New Study Shows Depression Treatment Can Actually Increase Work Productivity

Posted on January 21st, 2012
Posted in Articles

A recent study out of Canada revealed that employees battling depression, who also receive treatment while working, are much more likely to be productive than those not seeking treatment. This study was the first that looked into the possible relationship between productivity and treatment, according to a recent article.

This is a significant finding during a time when the economy of Canada remains uncertain and mental illness costs are around $51 billion each year, with one third of that amount related to losses in productivity. Dr. Carolyn Dewa, head of CAMH’s research center, says that past research found depression to affect comprehension, day to day functions and social participation. Dewa says they expected people with depressive episodes to be much less likely to remain productive in the workplace but what they also found is that treatment for it actually highly improves productivity in the workplace.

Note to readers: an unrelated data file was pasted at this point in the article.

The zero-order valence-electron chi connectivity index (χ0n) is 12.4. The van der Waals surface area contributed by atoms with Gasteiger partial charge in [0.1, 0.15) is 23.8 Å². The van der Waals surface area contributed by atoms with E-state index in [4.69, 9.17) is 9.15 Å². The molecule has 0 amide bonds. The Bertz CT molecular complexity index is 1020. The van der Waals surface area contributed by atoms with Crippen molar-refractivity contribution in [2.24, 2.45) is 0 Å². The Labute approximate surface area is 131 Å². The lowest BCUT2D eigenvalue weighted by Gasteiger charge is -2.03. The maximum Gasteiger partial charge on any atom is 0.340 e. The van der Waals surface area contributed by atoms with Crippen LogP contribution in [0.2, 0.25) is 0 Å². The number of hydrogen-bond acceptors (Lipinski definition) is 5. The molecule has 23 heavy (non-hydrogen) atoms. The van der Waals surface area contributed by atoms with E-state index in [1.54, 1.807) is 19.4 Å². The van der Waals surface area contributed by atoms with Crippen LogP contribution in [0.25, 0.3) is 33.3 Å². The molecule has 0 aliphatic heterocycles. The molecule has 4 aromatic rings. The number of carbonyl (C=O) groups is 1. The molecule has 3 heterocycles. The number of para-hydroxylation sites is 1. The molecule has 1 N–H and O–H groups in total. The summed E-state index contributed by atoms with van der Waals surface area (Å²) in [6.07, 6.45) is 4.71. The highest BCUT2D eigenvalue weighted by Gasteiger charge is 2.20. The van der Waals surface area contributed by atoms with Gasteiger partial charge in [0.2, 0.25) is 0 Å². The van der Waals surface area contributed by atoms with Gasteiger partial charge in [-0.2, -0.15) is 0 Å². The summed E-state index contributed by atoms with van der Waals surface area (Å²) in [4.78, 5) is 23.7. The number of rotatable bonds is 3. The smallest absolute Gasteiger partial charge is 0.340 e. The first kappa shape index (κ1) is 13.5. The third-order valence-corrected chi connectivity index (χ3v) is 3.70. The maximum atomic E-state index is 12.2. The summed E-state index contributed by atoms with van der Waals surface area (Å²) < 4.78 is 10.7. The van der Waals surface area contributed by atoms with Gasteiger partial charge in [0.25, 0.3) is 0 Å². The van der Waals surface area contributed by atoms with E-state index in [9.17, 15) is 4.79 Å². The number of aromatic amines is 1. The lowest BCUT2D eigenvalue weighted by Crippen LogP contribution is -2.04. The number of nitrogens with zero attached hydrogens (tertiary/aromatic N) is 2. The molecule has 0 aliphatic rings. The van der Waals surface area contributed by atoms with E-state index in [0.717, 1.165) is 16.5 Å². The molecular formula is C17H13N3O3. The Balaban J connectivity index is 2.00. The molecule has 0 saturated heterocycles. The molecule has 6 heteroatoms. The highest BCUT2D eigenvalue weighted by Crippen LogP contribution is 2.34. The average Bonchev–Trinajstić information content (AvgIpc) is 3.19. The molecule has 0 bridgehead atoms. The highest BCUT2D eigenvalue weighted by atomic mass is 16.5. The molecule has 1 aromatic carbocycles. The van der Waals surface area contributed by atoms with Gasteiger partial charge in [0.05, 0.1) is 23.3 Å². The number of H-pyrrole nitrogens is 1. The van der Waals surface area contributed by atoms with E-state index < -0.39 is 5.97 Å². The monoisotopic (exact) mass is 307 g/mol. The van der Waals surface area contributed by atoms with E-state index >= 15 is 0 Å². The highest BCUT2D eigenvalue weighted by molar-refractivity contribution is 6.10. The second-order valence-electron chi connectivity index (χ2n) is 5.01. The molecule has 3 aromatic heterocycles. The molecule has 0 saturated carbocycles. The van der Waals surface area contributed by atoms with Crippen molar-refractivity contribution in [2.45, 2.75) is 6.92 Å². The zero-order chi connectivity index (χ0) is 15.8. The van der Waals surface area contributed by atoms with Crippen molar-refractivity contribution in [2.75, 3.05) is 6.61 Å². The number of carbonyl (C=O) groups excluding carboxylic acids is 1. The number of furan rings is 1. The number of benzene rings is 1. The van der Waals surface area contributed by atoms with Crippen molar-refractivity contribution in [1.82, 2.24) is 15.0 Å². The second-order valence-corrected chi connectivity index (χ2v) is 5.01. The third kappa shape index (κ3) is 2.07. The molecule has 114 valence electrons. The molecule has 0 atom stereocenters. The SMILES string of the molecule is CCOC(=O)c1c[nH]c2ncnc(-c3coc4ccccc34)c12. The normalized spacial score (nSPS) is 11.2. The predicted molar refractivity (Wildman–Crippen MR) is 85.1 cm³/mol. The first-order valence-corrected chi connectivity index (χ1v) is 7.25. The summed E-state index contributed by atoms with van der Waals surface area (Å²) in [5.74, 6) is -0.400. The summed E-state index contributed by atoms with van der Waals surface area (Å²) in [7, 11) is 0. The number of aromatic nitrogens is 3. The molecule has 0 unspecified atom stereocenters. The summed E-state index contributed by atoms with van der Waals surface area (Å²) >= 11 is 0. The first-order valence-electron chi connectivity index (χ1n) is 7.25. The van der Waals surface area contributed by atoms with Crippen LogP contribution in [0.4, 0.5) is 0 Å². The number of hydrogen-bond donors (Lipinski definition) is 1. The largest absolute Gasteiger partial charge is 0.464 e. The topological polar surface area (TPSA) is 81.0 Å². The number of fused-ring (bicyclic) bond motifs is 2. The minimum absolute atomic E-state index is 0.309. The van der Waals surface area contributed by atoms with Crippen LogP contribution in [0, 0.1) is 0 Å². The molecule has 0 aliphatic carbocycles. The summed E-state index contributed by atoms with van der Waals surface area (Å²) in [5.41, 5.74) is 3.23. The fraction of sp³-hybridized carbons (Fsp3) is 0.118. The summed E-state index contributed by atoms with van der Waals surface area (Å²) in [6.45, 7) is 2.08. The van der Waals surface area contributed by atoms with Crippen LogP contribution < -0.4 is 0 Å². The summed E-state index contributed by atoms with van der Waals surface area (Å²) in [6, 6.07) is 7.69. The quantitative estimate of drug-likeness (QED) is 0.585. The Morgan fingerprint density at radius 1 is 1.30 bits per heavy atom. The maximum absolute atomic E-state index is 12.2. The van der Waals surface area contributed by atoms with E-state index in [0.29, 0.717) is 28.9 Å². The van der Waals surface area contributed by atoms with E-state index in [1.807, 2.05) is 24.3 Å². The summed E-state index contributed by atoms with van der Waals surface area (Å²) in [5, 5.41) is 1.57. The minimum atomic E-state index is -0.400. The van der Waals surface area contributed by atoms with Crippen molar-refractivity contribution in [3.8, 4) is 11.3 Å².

Dewa says they found that among the 3,000 workers in their sample study, eight and a half percent experienced some sort of depressive episode. This sample study represented 255 of those workers. The good news is that those with severe depressive periods were seven times more probable to perform highly than those without treatment. Though the results showed positive aspects of treatment and its effectiveness on work performance, there was a troubling trend also. Dewa says that unfortunately, among the entire group of participants with a severe depression diagnosis, the majority didn’t receive any treatment. 57 percent of those with severe depression and 40 percent with moderate depression did not seek any help or treatment. Sadly, because of the discrimination and stigmas still associated with depression many are unwilling to seek help.

Dewa says the study really points out the importance of prevention for depression if we are really going to see success in the workplace. If workers receive early intervention, companies can avoid disability leave which typically costs employers $18,000 per leave.

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